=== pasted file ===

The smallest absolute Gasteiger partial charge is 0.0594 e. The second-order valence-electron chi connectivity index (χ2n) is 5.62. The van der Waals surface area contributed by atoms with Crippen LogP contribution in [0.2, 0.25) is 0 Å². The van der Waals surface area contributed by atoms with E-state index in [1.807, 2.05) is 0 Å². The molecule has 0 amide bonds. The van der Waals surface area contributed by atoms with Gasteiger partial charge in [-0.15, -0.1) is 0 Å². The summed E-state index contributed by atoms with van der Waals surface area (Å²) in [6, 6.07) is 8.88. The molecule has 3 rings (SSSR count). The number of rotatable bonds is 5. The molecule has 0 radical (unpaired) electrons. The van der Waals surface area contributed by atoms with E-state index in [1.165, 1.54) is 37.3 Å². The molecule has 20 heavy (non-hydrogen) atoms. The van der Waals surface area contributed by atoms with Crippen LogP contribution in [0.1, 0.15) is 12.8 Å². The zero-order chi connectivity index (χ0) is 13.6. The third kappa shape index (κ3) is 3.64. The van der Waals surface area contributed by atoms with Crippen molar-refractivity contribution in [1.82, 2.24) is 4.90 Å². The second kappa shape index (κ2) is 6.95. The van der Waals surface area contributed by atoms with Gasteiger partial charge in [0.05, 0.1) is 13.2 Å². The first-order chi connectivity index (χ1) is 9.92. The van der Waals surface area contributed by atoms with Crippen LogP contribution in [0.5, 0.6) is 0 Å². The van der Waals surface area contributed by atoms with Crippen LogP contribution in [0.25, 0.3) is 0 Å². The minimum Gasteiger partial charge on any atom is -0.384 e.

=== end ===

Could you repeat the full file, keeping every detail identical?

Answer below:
The smallest absolute Gasteiger partial charge is 0.0594 e. The second-order valence-electron chi connectivity index (χ2n) is 5.62. The van der Waals surface area contributed by atoms with Crippen LogP contribution in [0.2, 0.25) is 0 Å². The van der Waals surface area contributed by atoms with E-state index in [1.807, 2.05) is 0 Å². The molecule has 0 amide bonds. The van der Waals surface area contributed by atoms with Gasteiger partial charge in [-0.15, -0.1) is 0 Å². The summed E-state index contributed by atoms with van der Waals surface area (Å²) in [6, 6.07) is 8.88. The molecule has 3 rings (SSSR count). The number of rotatable bonds is 5. The molecule has 0 radical (unpaired) electrons. The van der Waals surface area contributed by atoms with E-state index in [1.165, 1.54) is 37.3 Å². The molecule has 20 heavy (non-hydrogen) atoms. The van der Waals surface area contributed by atoms with Crippen LogP contribution in [0.1, 0.15) is 12.8 Å². The zero-order chi connectivity index (χ0) is 13.6. The third kappa shape index (κ3) is 3.64. The van der Waals surface area contributed by atoms with Crippen molar-refractivity contribution in [1.82, 2.24) is 4.90 Å². The second kappa shape index (κ2) is 6.95. The van der Waals surface area contributed by atoms with Gasteiger partial charge in [0.05, 0.1) is 13.2 Å². The first-order chi connectivity index (χ1) is 9.92. The van der Waals surface area contributed by atoms with Crippen LogP contribution in [0.5, 0.6) is 0 Å². The van der Waals surface area contributed by atoms with Crippen LogP contribution in [0.25, 0.3) is 0 Å². The minimum Gasteiger partial charge on any atom is -0.384 e.